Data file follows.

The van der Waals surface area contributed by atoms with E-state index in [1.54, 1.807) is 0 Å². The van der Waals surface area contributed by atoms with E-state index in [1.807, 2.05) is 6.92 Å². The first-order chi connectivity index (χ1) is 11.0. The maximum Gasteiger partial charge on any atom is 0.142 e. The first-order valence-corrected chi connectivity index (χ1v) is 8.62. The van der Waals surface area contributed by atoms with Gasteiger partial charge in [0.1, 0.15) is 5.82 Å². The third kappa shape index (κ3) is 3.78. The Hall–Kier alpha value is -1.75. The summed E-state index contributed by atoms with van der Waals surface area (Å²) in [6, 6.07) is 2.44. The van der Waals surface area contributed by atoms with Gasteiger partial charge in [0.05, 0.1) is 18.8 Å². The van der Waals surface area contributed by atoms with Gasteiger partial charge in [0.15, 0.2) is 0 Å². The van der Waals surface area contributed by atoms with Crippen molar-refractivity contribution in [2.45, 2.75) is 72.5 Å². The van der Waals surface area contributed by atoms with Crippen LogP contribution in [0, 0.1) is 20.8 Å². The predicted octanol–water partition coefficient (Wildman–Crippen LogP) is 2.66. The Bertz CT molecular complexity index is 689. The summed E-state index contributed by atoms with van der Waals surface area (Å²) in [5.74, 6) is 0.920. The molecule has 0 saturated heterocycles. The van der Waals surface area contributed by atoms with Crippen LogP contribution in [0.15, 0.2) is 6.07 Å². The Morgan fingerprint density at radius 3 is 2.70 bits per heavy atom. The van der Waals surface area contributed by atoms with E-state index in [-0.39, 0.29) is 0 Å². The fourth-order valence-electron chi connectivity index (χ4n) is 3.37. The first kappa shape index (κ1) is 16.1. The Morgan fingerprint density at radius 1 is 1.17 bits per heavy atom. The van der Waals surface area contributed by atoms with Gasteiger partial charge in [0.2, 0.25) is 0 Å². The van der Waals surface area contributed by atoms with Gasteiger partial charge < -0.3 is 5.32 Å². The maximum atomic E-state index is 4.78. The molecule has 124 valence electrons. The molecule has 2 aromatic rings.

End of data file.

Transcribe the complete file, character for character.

The van der Waals surface area contributed by atoms with E-state index in [1.54, 1.807) is 0 Å². The van der Waals surface area contributed by atoms with E-state index in [1.807, 2.05) is 6.92 Å². The first-order chi connectivity index (χ1) is 11.0. The maximum Gasteiger partial charge on any atom is 0.142 e. The first-order valence-corrected chi connectivity index (χ1v) is 8.62. The van der Waals surface area contributed by atoms with Gasteiger partial charge in [0.1, 0.15) is 5.82 Å². The third kappa shape index (κ3) is 3.78. The Hall–Kier alpha value is -1.75. The summed E-state index contributed by atoms with van der Waals surface area (Å²) in [6, 6.07) is 2.44. The van der Waals surface area contributed by atoms with Gasteiger partial charge in [0.05, 0.1) is 18.8 Å². The van der Waals surface area contributed by atoms with Gasteiger partial charge in [0.15, 0.2) is 0 Å². The van der Waals surface area contributed by atoms with Crippen molar-refractivity contribution in [2.45, 2.75) is 72.5 Å². The van der Waals surface area contributed by atoms with Crippen LogP contribution in [0, 0.1) is 20.8 Å². The predicted octanol–water partition coefficient (Wildman–Crippen LogP) is 2.66. The Bertz CT molecular complexity index is 689. The summed E-state index contributed by atoms with van der Waals surface area (Å²) in [5.74, 6) is 0.920. The molecule has 0 saturated heterocycles. The van der Waals surface area contributed by atoms with Crippen LogP contribution in [0.15, 0.2) is 6.07 Å². The Morgan fingerprint density at radius 3 is 2.70 bits per heavy atom. The van der Waals surface area contributed by atoms with E-state index in [-0.39, 0.29) is 0 Å². The fourth-order valence-electron chi connectivity index (χ4n) is 3.37. The first kappa shape index (κ1) is 16.1. The Morgan fingerprint density at radius 1 is 1.17 bits per heavy atom. The van der Waals surface area contributed by atoms with Gasteiger partial charge in [0.2, 0.25) is 0 Å². The van der Waals surface area contributed by atoms with Gasteiger partial charge < -0.3 is 5.32 Å². The maximum atomic E-state index is 4.78. The molecule has 124 valence electrons. The molecule has 2 aromatic rings.